Australia Lobbies Against Placing Great Barrier Reef on 'In Danger' List
Australia has bumped heads with UNESCO over their recommendation to downgrade GBR onto the 'in danger' list, Australian government lobbies against the decision.
With the rise of global warming, one of the world's most beautiful heritages faces unprecedented harm. The Great Barrier Reef is the world's largest coral reef system, which stretches down the coast of Queensland, Australia. The reef is home to over 9,000 species of wildlife - however, it suffers from coral bleaching as a result of climate change.
However, according to the Great Barrier Reef Foundation, the heritage site faces threats that not only could cause the reef to wither but also to be officially endangered, potentially endangering the lives of said 9,000 species.
Recently, Australia has bumped heads with UNESCO over their recommendation to downgrade GBR onto the 'in danger' list - an unprecedented move against a heritage site due to the effects of climate change. This is despite UNESCO reviewing Australia's 'Reef 2020' plan to improve the quality of regional waters.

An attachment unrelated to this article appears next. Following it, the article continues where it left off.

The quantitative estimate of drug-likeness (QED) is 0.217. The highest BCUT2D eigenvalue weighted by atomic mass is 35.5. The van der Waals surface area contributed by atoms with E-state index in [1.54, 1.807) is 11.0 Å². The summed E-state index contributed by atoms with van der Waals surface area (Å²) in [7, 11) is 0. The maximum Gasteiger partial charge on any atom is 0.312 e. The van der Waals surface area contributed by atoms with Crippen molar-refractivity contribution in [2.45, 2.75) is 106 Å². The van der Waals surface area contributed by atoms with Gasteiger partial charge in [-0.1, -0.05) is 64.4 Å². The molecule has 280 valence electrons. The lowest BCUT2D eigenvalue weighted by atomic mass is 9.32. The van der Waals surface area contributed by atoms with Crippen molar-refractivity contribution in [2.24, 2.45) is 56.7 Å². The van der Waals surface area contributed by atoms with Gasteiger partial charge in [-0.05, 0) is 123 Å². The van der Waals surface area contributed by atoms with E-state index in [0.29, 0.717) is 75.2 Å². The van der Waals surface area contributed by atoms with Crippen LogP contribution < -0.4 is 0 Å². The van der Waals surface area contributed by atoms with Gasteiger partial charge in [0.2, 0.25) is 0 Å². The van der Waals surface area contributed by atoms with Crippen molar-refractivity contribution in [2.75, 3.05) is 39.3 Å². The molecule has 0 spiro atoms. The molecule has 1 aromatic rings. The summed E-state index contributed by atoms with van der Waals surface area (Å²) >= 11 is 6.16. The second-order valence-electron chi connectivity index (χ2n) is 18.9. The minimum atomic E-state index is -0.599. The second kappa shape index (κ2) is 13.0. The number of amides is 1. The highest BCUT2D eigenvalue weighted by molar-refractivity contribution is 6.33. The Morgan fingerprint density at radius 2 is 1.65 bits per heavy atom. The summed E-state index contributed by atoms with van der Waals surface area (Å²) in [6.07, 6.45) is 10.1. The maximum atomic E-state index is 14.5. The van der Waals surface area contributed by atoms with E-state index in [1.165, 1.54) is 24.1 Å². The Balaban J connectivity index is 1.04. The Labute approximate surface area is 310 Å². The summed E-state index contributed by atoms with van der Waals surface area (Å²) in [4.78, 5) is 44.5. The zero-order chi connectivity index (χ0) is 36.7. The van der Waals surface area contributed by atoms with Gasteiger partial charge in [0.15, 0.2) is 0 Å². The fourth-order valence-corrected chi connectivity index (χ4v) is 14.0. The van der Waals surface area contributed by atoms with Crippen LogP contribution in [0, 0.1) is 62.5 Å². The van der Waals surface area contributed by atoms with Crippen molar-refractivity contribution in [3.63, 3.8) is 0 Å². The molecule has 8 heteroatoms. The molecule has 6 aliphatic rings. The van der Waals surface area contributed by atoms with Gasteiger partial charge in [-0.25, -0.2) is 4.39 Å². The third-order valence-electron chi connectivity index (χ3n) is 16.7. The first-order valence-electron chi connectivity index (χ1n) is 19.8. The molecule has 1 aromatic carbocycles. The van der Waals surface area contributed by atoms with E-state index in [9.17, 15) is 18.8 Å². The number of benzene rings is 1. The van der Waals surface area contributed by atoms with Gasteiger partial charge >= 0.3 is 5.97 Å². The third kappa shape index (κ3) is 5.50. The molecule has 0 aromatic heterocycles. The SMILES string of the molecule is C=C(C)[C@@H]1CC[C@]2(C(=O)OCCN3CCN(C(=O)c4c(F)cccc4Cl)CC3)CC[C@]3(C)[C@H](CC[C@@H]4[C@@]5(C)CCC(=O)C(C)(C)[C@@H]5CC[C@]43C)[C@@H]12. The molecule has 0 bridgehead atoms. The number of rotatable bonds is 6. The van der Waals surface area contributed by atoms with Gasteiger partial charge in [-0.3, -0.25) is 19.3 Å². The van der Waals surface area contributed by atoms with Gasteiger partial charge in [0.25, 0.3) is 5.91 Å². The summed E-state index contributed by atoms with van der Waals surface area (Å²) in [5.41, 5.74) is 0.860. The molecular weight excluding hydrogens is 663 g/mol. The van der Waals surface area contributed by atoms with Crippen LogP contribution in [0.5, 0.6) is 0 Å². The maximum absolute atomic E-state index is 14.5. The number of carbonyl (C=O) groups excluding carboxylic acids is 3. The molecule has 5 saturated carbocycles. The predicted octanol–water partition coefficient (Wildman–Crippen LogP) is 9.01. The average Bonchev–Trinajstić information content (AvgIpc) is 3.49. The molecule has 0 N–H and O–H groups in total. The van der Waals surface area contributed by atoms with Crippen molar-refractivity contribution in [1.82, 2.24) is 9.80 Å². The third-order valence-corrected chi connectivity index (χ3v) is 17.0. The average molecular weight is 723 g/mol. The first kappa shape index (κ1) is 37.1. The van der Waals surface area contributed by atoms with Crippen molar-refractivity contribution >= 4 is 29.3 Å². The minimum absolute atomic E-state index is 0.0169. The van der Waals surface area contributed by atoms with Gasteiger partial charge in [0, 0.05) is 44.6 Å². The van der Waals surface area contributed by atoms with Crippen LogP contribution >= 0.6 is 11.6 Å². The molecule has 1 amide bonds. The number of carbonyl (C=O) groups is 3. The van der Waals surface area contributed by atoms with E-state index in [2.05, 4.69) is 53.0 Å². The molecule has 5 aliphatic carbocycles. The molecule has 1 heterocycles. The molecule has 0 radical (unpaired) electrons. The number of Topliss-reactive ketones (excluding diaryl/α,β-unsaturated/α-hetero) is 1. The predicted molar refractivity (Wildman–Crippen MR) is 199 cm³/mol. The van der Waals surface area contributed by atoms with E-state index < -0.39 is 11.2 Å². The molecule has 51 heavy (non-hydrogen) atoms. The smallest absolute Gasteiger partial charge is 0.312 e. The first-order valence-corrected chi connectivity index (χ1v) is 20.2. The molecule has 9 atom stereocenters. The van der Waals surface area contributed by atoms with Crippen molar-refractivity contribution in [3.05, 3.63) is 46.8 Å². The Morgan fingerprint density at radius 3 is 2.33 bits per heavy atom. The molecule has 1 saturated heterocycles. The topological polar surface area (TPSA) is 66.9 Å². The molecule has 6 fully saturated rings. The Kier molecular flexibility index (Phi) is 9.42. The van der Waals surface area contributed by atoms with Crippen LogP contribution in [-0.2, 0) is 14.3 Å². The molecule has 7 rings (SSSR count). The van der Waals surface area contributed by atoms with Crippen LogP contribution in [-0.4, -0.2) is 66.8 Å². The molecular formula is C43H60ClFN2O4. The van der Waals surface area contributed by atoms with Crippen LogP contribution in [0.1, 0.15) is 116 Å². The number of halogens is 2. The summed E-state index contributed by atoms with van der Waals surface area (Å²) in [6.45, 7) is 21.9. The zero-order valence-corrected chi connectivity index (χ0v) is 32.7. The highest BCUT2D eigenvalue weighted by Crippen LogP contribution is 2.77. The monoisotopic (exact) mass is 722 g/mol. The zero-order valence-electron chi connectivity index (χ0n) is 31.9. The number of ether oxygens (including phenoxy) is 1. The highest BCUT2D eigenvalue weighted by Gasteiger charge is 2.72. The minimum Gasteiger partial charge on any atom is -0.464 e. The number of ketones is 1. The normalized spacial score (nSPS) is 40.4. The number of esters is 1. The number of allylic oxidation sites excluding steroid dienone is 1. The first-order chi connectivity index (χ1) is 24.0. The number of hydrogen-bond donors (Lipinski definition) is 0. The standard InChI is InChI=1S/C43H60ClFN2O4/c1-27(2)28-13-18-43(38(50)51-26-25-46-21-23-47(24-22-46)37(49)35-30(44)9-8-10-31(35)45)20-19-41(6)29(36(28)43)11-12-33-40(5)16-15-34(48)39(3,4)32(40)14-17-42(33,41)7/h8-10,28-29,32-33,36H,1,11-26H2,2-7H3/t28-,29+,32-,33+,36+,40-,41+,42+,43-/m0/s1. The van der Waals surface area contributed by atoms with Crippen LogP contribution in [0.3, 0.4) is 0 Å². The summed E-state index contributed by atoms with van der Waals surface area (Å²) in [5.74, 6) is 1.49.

According to UNESCO's Dr. Fanny Douvere and Tim Badman from the International Union for Conservation of Nature (IUCN), the reef is without a doubt in danger and meets all the criteria for the committee's danger list.
The World Heritage Committee, a governing body for UNESCO consisting of 21 countries, refuted placing GBR on the danger list, especially after vigorous lobbying efforts by Australia to keep the heritage site off the list.
The rising temperatures in 2016, 2017, and 2020 due to climate change have caused the bleaching to escalate greatly.
It is noteworthy to state that Australia is a key exporter of iron ore, coal, and petroleum, which contribute to coral bleaching.